The Chevrolet Bolt is currently a tough sell in Canada. With the $14,000 rebate no longer available, the $51,000 price tag for a Bolt Premier is difficult to swallow. It’s even harder to justify if the EV has to face slick, snowy conditions. A review by MotorPress.ca, highlights what’s good and bad about the Bolt; however, the colder temperatures and slippery driving conditions amplify the car’s deficiencies.
While the Chevrolet Bolt is fun to drive, akin to a hot-hatch, according to the reviewer, the car’s abysmal weight distribution makes driving it in slick conditions a chore. The heavy rear end and an ample amount of torque steer—like that of a Ford Focus ST—make wintertime handling downright terrible. Not even Michelin X-Ice winter tires could help compensate for the hatch’s weaknesses. However, while handling is less than stellar, the suspension is soft, and the ride is comfortable.
The cold weather also affected the Bolt’s range. In Canada, the Chevrolet Bolt is rated to offer 383 kilometers (210 miles) from a single charge. However, the reviewer saw no more than 200 kilometers (124 miles) during testing in frigid temperatures. With a 60 kilowatt-hour battery on board, the car was returning 30 kWh per 100 kilometers (62 miles).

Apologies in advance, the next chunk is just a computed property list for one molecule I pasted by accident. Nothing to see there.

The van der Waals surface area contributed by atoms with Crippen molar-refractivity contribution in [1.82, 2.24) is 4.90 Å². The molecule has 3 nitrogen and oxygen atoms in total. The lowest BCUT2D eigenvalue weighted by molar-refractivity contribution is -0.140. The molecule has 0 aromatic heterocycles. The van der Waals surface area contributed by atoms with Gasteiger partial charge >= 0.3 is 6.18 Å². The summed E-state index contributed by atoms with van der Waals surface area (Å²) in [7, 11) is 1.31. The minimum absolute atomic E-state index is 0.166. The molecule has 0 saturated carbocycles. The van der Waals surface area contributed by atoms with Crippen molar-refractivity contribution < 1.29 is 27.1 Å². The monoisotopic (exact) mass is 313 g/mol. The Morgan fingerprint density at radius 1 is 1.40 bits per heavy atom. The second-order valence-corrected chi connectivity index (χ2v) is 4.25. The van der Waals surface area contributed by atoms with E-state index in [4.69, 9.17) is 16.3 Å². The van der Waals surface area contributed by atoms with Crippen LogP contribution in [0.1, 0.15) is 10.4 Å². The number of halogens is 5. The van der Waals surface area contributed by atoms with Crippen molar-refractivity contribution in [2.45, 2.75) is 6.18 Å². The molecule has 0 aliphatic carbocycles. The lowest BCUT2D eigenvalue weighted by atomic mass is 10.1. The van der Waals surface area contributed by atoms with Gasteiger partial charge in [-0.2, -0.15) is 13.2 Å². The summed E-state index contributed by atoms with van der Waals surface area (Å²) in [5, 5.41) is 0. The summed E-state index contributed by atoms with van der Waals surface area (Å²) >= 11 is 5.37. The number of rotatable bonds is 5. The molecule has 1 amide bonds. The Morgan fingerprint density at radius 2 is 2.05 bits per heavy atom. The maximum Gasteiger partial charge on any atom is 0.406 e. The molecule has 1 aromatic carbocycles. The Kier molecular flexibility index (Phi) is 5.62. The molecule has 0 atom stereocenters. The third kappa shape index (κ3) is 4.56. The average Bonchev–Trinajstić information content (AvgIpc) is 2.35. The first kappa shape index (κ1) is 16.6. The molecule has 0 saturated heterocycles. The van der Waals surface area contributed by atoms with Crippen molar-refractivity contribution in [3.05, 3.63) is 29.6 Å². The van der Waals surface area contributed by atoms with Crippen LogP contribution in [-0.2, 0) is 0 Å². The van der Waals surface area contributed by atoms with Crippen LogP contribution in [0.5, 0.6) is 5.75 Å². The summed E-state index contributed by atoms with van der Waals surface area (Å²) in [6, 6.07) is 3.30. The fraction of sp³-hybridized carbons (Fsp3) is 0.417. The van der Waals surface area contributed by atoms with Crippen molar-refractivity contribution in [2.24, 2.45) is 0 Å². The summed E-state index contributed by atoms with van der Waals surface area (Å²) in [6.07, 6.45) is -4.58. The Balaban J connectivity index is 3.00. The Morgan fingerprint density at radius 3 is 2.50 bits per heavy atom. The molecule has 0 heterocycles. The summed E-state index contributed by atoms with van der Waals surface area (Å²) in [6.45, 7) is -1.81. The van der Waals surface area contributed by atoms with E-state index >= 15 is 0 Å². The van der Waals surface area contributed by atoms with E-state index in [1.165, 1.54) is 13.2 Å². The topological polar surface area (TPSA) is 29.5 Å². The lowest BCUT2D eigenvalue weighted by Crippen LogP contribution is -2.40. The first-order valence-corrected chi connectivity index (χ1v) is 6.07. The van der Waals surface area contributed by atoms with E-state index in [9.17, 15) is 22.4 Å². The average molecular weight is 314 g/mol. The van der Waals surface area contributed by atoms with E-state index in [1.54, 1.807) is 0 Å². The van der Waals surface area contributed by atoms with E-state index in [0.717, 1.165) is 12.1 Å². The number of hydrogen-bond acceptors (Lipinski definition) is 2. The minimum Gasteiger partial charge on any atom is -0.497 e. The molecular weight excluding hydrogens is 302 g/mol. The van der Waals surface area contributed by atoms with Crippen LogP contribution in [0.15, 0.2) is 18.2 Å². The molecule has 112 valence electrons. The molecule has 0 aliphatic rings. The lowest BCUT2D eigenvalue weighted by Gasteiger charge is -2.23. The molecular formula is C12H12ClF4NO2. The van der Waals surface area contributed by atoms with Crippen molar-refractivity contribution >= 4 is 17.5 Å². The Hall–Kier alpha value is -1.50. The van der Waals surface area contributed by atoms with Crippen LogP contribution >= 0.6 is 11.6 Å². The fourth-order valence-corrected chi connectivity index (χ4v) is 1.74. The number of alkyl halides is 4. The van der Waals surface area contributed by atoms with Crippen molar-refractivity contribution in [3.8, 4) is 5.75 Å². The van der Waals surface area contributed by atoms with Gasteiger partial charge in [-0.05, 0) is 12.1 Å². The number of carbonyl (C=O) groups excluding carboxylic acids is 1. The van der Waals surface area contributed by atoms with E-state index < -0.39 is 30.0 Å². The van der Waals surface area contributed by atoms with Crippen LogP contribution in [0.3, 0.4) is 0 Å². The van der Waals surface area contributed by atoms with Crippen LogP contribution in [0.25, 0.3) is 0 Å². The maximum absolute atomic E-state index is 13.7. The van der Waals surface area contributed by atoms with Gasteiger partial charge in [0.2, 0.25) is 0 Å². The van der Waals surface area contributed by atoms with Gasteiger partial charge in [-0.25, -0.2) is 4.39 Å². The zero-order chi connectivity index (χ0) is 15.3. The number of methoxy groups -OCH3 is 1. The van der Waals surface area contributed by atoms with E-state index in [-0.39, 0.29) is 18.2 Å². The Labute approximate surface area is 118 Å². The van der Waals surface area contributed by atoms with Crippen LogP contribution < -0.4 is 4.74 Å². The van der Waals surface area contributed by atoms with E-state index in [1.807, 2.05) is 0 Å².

Not every experience is equal, however, as we have seen other tests return over 200 miles in sub-zero weather.
The video also demonstrated issues when charging, too. A regular 110-volt outlet was adding just 6.4 kilometers of range per hour, which would take about four days to charge from empty to full. A Level 2 charger took the Bolt from empty to full in 9.3 hours. DC fast charging is supposed to add 140 kilometers of range in 30 minutes. To that end, it took an hour-and-a-half to add about 140 kilometers in one instance, while another case took nearly three hours to add 160 kilometers of range from a charge.
Electric vehicles have come a long way in the last decade. However, there are still issues, especially in colder temperatures, that have to be worked out before an automaker could convince consumers EVs are equal or superior to petrol-powered people movers. Cold temperatures negatively affect electric vehicles, and that could give some pause before buying an EV.